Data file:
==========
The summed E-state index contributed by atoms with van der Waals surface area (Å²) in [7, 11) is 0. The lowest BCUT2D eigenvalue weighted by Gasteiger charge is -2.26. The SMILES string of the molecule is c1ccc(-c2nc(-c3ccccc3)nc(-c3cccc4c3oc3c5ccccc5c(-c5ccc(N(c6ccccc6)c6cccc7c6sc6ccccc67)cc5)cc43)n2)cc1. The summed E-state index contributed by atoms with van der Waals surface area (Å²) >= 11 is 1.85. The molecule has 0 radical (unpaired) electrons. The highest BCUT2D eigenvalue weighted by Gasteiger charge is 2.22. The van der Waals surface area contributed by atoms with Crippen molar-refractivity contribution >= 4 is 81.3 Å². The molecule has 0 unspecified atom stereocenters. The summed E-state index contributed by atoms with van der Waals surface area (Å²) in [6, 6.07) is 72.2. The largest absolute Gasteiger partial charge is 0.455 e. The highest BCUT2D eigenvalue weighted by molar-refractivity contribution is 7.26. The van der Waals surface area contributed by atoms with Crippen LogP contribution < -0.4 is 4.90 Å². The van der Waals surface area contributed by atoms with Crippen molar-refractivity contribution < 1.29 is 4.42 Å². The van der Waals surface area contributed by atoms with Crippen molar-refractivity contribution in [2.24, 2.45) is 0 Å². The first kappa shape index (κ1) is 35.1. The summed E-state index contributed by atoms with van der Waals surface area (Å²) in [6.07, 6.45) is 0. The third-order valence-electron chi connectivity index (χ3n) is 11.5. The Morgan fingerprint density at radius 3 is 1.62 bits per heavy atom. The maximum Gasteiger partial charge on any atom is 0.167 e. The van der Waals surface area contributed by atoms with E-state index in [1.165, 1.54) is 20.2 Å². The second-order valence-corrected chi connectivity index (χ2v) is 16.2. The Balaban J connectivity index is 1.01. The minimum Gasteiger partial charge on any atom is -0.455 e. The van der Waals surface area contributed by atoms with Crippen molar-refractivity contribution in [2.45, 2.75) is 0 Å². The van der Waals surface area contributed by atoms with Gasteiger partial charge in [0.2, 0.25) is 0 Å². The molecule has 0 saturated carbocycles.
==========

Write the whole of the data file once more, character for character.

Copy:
The summed E-state index contributed by atoms with van der Waals surface area (Å²) in [7, 11) is 0. The lowest BCUT2D eigenvalue weighted by Gasteiger charge is -2.26. The SMILES string of the molecule is c1ccc(-c2nc(-c3ccccc3)nc(-c3cccc4c3oc3c5ccccc5c(-c5ccc(N(c6ccccc6)c6cccc7c6sc6ccccc67)cc5)cc43)n2)cc1. The summed E-state index contributed by atoms with van der Waals surface area (Å²) >= 11 is 1.85. The molecule has 0 radical (unpaired) electrons. The highest BCUT2D eigenvalue weighted by Gasteiger charge is 2.22. The van der Waals surface area contributed by atoms with Crippen molar-refractivity contribution >= 4 is 81.3 Å². The molecule has 0 unspecified atom stereocenters. The summed E-state index contributed by atoms with van der Waals surface area (Å²) in [6, 6.07) is 72.2. The largest absolute Gasteiger partial charge is 0.455 e. The highest BCUT2D eigenvalue weighted by molar-refractivity contribution is 7.26. The van der Waals surface area contributed by atoms with Crippen LogP contribution < -0.4 is 4.90 Å². The van der Waals surface area contributed by atoms with Crippen molar-refractivity contribution < 1.29 is 4.42 Å². The van der Waals surface area contributed by atoms with Crippen molar-refractivity contribution in [2.24, 2.45) is 0 Å². The first kappa shape index (κ1) is 35.1. The summed E-state index contributed by atoms with van der Waals surface area (Å²) in [6.07, 6.45) is 0. The third-order valence-electron chi connectivity index (χ3n) is 11.5. The Morgan fingerprint density at radius 3 is 1.62 bits per heavy atom. The maximum Gasteiger partial charge on any atom is 0.167 e. The van der Waals surface area contributed by atoms with E-state index in [1.165, 1.54) is 20.2 Å². The second-order valence-corrected chi connectivity index (χ2v) is 16.2. The Balaban J connectivity index is 1.01. The minimum Gasteiger partial charge on any atom is -0.455 e. The van der Waals surface area contributed by atoms with Crippen molar-refractivity contribution in [2.45, 2.75) is 0 Å². The van der Waals surface area contributed by atoms with Gasteiger partial charge in [0.2, 0.25) is 0 Å². The molecule has 0 saturated carbocycles.